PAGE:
Posts from December 2007

Moving the AKBAN web site into akban.org!


December 31, 2007
Yossi Sheriff

We are moving this huge martial arts site from the ninjutsu.co.il to akban.org
There are many reasons for this move but the main one is our rapid growth from Ninjutsu/Budo taijutsu web site into a more comprehensive martial arts website.
We’ll be having a redirect service working in the next few hours so if you are being nostalgic and click the old urls you’ll be redirected. Ah, technology…

“Winner Effect” and “Loser Effect” in Martial Arts



Ido Kron

Researchers in the field of animal behavior noticed an interesting phenomenon when regarding territorial fighting fish: these fish, the males to be precise, fight each other following a breach of territory. Researchers saw that a fish that has won several times in a row has a better chance of getting into an additional fight, as well as having a better chance of winning this fight. Conversely, and with even greater statistical significance, a fish that has lost several fights has a smaller chance of going into another fight and a greater chance of losing it or retreating in the middle (see reference no. 1). These phenomena have received the terminology “winner effect” and “loser effect” respectively.

 

The biological reasoning behind this phenomenon is clear: a fighting fish risks injury and wastes energy in each fight, as well as elevating his risk of being preyed upon. Consecutive losses place the fish in a certain hierarchy. Previous losses affect his behaviour and he avoids confrontation when possible. Furthermore, if presented into a fighting situation, he would prefer to finish it quickly. Quite often this fish will lose the fight. This is the loser effect.

 

Winner and loser effects have also been studied and presented in mathematical models in the evolutionary concepts of the game theory (2).

In a research conducted on territorial mice (3) it was found that mice had a significantly higher probability of winning their fourth fight, when followed by three previous wins. Also, the time lapse of the fourth confrontation was shorter, and the probability of “freezing” instead of fighting decreased significantly. Another interesting finding was that there was a strong correlation between the number of wins and the level of Testosterone in these mice. Testosterone, the main male hormone, is linked to male sexual development as well as to aggressive and competitive behaviour and social dominance.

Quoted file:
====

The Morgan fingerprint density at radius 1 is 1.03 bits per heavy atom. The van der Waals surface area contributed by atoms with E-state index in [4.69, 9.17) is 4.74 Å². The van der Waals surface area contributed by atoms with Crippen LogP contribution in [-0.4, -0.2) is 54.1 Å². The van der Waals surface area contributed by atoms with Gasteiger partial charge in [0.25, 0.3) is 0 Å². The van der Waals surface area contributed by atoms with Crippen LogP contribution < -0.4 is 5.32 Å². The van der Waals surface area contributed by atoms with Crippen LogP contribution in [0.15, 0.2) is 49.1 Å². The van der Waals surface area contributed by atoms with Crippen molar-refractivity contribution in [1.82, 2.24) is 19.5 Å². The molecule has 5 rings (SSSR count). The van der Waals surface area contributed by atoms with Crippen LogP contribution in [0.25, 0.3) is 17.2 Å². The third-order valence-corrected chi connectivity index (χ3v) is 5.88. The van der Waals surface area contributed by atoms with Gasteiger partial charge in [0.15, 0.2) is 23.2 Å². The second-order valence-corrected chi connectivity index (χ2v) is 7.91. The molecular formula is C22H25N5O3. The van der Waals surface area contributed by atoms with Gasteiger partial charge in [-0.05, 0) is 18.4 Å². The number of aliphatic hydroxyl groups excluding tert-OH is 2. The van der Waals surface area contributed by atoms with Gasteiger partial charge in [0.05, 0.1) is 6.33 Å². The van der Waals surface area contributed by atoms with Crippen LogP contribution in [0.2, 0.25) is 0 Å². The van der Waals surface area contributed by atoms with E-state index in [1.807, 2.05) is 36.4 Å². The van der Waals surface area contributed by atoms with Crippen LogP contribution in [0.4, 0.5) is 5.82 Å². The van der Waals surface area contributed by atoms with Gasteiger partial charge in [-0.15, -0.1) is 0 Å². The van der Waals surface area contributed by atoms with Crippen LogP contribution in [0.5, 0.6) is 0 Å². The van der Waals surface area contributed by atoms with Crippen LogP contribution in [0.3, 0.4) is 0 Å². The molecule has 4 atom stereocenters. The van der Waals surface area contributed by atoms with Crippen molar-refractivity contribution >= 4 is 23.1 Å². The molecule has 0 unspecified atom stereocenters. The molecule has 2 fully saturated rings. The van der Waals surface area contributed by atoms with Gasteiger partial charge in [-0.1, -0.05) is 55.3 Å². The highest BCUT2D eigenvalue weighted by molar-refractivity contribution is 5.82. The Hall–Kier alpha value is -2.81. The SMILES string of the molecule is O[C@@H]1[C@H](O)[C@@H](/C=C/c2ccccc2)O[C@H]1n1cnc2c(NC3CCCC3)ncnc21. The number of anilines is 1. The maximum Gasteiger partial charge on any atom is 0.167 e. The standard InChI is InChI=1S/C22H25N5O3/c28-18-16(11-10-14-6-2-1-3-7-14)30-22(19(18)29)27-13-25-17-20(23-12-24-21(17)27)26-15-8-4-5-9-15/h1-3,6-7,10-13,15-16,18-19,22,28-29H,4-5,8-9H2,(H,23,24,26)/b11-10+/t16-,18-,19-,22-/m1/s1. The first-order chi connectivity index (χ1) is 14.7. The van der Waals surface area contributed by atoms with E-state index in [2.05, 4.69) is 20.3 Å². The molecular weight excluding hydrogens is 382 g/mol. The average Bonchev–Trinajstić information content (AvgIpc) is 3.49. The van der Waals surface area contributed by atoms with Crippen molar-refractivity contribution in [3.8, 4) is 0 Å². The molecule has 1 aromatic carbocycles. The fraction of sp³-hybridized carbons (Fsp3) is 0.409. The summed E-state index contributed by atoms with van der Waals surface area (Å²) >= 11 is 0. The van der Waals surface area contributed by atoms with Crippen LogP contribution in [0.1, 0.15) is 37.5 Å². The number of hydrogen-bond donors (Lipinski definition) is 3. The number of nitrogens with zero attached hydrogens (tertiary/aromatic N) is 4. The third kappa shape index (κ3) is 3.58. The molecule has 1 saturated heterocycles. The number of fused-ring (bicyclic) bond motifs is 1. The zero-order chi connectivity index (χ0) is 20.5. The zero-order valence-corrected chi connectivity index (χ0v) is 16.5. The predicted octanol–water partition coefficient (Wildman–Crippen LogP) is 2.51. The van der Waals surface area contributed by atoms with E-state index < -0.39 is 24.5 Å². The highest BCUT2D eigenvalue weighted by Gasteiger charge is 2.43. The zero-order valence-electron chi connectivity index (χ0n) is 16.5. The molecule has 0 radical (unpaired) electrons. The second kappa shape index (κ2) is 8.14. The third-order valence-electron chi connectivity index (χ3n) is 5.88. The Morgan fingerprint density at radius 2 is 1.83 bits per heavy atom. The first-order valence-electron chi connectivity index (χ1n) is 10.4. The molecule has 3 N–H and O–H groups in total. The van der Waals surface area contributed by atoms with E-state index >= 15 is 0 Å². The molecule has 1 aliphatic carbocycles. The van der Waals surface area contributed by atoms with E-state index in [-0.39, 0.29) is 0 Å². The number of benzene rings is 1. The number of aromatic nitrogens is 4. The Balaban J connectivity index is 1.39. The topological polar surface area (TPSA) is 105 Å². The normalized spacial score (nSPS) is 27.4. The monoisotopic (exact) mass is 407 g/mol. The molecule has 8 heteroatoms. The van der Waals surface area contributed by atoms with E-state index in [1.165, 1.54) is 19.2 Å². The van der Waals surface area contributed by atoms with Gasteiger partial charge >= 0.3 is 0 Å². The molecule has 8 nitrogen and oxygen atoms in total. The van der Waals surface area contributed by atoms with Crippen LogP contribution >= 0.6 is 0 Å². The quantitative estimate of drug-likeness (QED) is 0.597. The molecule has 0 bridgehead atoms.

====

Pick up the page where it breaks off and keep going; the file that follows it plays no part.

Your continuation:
The correlation between rising Testosterone levels and the winner effect are further pronounced when neutered mice are used (4). In these mice, consecutive wins were not sufficient in sustaining the winner effect for long periods of time. Additionally the winner effect causes the mice to improve their chances of winning in the future without regard for their initial combative capabilities. This study shows that as with fish, the winner effect is present in territorial mammals, and it is Testosterone hormone-dependent.

 

There is scientific evidence that in man there is also an increase in Testosterone levels preceding an imminent fight as well as following a fight. Testosterone increases coordination, cognitive abilities and the levels of concentration during the confrontation. It was found that among competitors that won, Testosterone levels were high and dependent on the elevated spirit of the winner. This effect was found among Judo practitioners as well as among chess players. On the other hand, Testosterone levels within the losing groups decreased (5). Researchers speculated that the reason for elevated Testosterone levels among the winners has to do with the fact that they stand before more competitions in the near future, as opposed to the losers who would rather abstain further fighting and risk injury.

 

The loser effect has also been studied on other animals (6) and is applied to other fields such as economics (7) and politics (8).

I would like to deduce from this phenomenon on martial arts in general and the martial school I study in AKBAN.

 

It is difficult to defeat a veteran. It is hard for me to beat someone who wins fights with me every time over. Even if inside I know I have improved, narrowed down gaps in technique, worked on my weak points €¦ evolved. Still, some hurdles are difficult to pass.

When I begin Randuri (practice fighting) with someone who has beaten me in the past, the mind and body do not work properly. Perhaps it is the mind that prevents the body from working as it should. I think too much, react too late and surrender positions. What chance do I have of winning to begin with?

 

On the other hand, there are those that cannot beat me. I feel that they give up on submission too easily, do not attempt to go into attacks, do not follow through with the techniques and look rather despaired against me. I, on the other hand, feel rather confident working with them. I allow myself to be a little more adventurous in Randuri, try out new techniques without concern and put myself willingly into bad positions. Often, when these same people work with other practitioners, it is noticeable that they give more of themselves, go all the way. This is an interesting phenomenon.

 

People are complex creatures, at least on the emotional-conceptual level, more than any other creature. The intricate social concept enables people to learn from the experience of others and apply this experience to them. “Who is wise? He who learns from all men”.